What is a class?¶
Python "classes" and "objects" are central concepts in python that are important to understand.
In real life, we might say that McDonald's, Burger King, and Wendy's are examples of restauraunts. In python, we could say that
wendys are objects of the class
By organizing objects into classes, python simplifies the way we program. For example, we could design the
Restaurants class to have a property called
menu. Then, we could view the menu simply by typing
wendys.menu. We (essentially) set a rule that -- no matter what restaurant we have -- the menu info can be accessed with
This might seem silly, but it becomes very powerful once we want to start building out functionality and anaylses.
Loading the Structure class¶
In materials science, the class we use most is for crystal structures. In Simmate, we call this class
Structure. A crystal structure is always made up of a lattice and a list of atomic sites. Fortunately, this is exactly what we have in our
POSCAR file from tutorial 2, so let's use Simmate to create an object of the
Start by entering this line into the python console and hit enter:
from simmate.toolkit import Structure
This line says we want to use the
Structure class from Simmate's code. The
Structure class is now loaded into memory and is waiting for you to do something with it.
Loading our structure from a file¶
Next, make sure you have the correct working directory (just like we did with the command-line). Spyder lists this in the top right -- and you can hit the folder icon to change it. We want to be in the same folder as our POSCAR file. Run this line in your python terminal:
nacl_structure = Structure.from_file("POSCAR")
Here, we told python that we have a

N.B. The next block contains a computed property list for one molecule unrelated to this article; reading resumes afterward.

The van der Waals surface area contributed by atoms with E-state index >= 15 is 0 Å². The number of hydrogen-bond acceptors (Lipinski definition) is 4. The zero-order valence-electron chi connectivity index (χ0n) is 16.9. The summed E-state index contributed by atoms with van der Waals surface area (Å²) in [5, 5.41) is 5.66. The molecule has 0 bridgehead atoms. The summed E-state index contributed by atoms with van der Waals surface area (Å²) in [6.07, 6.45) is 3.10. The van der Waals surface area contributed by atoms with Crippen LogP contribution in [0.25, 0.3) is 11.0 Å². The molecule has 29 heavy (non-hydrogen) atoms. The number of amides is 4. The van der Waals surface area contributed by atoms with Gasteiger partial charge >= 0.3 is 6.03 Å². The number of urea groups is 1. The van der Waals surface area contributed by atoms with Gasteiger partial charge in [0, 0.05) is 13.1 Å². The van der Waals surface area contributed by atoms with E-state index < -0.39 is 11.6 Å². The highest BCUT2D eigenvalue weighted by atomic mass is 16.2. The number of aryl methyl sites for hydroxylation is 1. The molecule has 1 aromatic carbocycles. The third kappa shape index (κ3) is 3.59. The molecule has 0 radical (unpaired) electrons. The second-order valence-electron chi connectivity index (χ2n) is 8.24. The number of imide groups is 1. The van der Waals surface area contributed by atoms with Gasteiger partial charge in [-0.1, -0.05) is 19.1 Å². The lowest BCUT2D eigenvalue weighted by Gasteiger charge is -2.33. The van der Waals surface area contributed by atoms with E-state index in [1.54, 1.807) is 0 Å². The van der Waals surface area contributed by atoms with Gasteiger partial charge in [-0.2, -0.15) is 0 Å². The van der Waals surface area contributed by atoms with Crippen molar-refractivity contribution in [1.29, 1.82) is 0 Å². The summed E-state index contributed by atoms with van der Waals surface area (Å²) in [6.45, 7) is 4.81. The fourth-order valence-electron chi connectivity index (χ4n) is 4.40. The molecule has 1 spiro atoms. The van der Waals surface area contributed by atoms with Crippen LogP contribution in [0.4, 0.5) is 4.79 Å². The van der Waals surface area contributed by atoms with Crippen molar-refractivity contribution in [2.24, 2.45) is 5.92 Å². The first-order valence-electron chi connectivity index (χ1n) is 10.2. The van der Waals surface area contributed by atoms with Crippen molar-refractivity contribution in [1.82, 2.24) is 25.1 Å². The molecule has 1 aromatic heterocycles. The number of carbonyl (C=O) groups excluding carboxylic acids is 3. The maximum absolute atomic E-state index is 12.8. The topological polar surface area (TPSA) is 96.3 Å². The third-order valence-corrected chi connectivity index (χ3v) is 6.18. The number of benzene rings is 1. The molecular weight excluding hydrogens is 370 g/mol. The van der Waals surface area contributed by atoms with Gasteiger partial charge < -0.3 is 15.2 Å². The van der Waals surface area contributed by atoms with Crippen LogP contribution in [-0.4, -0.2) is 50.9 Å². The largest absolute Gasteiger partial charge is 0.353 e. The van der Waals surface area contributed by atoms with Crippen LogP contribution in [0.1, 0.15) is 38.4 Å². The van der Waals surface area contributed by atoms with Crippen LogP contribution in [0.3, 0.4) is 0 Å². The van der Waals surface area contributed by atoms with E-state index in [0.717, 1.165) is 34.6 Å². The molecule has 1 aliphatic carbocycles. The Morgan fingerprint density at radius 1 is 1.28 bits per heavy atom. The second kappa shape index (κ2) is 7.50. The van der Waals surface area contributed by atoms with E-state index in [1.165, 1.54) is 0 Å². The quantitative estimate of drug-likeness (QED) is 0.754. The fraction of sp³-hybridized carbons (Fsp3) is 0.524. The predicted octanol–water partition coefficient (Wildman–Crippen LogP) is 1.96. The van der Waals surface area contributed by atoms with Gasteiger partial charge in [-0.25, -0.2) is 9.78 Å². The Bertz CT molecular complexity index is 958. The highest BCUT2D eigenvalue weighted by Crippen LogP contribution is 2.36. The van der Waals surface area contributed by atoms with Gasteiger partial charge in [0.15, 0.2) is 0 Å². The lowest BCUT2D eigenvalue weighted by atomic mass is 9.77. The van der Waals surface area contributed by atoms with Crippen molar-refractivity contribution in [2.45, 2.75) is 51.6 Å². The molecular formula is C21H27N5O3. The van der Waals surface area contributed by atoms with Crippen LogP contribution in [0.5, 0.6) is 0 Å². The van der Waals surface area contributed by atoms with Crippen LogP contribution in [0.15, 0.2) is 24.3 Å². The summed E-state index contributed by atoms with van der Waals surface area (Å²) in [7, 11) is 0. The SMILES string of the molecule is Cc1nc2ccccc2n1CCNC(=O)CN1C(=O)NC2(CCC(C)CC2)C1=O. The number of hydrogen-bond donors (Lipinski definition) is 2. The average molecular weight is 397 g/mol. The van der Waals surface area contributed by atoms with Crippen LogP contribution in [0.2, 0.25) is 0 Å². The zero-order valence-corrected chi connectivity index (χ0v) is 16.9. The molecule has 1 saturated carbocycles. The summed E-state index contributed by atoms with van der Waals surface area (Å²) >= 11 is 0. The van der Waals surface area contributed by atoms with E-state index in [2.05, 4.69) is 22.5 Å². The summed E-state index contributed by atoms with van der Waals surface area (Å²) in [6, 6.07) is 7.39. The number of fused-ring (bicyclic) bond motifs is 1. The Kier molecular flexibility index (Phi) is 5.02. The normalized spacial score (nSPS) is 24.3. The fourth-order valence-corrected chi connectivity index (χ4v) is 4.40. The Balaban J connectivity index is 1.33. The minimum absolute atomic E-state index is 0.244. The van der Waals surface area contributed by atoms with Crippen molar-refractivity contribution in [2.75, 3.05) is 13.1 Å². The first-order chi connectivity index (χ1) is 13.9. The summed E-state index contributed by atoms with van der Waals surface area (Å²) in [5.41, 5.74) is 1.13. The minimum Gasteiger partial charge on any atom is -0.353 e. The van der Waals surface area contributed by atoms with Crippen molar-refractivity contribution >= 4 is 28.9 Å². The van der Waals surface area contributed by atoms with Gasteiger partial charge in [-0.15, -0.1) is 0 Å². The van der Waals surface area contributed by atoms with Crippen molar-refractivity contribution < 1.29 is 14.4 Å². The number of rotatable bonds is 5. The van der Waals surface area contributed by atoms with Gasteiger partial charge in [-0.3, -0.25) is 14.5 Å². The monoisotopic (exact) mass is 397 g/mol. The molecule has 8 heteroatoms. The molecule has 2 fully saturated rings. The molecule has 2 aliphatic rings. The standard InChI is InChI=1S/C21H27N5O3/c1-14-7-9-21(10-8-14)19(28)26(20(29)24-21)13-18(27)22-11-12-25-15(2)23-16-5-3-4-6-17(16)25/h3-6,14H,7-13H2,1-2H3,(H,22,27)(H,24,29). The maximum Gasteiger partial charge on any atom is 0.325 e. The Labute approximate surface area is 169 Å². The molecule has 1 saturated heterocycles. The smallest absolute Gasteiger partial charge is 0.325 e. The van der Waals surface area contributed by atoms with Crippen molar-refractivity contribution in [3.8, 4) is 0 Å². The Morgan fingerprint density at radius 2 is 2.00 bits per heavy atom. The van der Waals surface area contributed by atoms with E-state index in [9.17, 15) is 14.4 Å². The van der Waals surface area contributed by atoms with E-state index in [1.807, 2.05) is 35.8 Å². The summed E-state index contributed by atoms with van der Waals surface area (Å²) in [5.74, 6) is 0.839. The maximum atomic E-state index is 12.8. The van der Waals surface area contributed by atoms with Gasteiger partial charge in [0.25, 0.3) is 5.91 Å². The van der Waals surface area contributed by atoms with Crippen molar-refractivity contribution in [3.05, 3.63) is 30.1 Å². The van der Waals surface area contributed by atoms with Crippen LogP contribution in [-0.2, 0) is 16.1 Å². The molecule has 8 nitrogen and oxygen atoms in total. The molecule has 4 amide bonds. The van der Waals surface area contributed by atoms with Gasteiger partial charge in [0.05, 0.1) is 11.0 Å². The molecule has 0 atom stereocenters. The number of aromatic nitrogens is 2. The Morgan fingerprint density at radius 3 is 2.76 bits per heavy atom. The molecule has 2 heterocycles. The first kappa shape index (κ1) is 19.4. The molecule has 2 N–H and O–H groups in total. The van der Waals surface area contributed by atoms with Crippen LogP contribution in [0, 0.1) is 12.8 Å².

Structure and the information for it is located in the
POSCAR file. This could be in many other formats, such as a CIF file. But we now have a
Structure object and it is named
nacl_structure. To make sure it loaded correctly, run this line:
It should print out...
Structure Summary Lattice abc : 4.02463542 4.02463542 4.02463542 angles : 59.99999999999999 59.99999999999999 59.99999999999999 volume : 46.09614820053437 A : 3.4854365146906536 0.0 2.0123177100000005 B : 1.1618121715635514 3.2861010599106226 2.0123177100000005 C : 0.0 0.0 4.02463542 PeriodicSite: Na (0.0000, 0.0000, 0.0000) [0.0000, 0.0000, 0.0000] PeriodicSite: Cl (2.3236, 1.6431, 4.0246) [0.5000, 0.5000, 0.5000]
This is the same information from our POSCAR!
Manually create a structure in python¶
Alternatively, we could have created this structure manually:
# note we can name the object whatever we want. We use 's' here. s = Structure( lattice=[ [3.48543651, 0.0, 2.01231771], [1.16181217, 3.28610106, 2.01231771], [0.0, 0.0, 4.02463542], ], species=["Na", "Cl"], coords=[ [0.0000, 0.0000, 0.0000], [0.5000, 0.5000, 0.5000], ], )
Use the structure in a workflow¶
Whatever your method for creating a structure, we now have our
Structure object and we can use its properties (and methods) to simplify our calculations.
For example, we can use it to run a workflow. We did this with the command-line in the last tutorial but can accomplish the same thing with python:
# Using Python (in Spyder) from simmate.toolkit import Structure from simmate.workflows.utilities import get_workflow workflow = get_workflow("static-energy.vasp.mit") nacl_structure = Structure.from_file("POSCAR") # ... modify your structure in some way ... # (we will learn how in the next section) result = workflow.run(structure=nacl_structure)
If we don't need to modify the structure, we could have just given the filename to our workflow:
from simmate.workflows.utilities import get_workflow workflow = get_workflow("static-energy.vasp.mit") result = workflow.run(structure="POSCAR")
workflow_name: static-energy.vasp.mit structure: POSCAR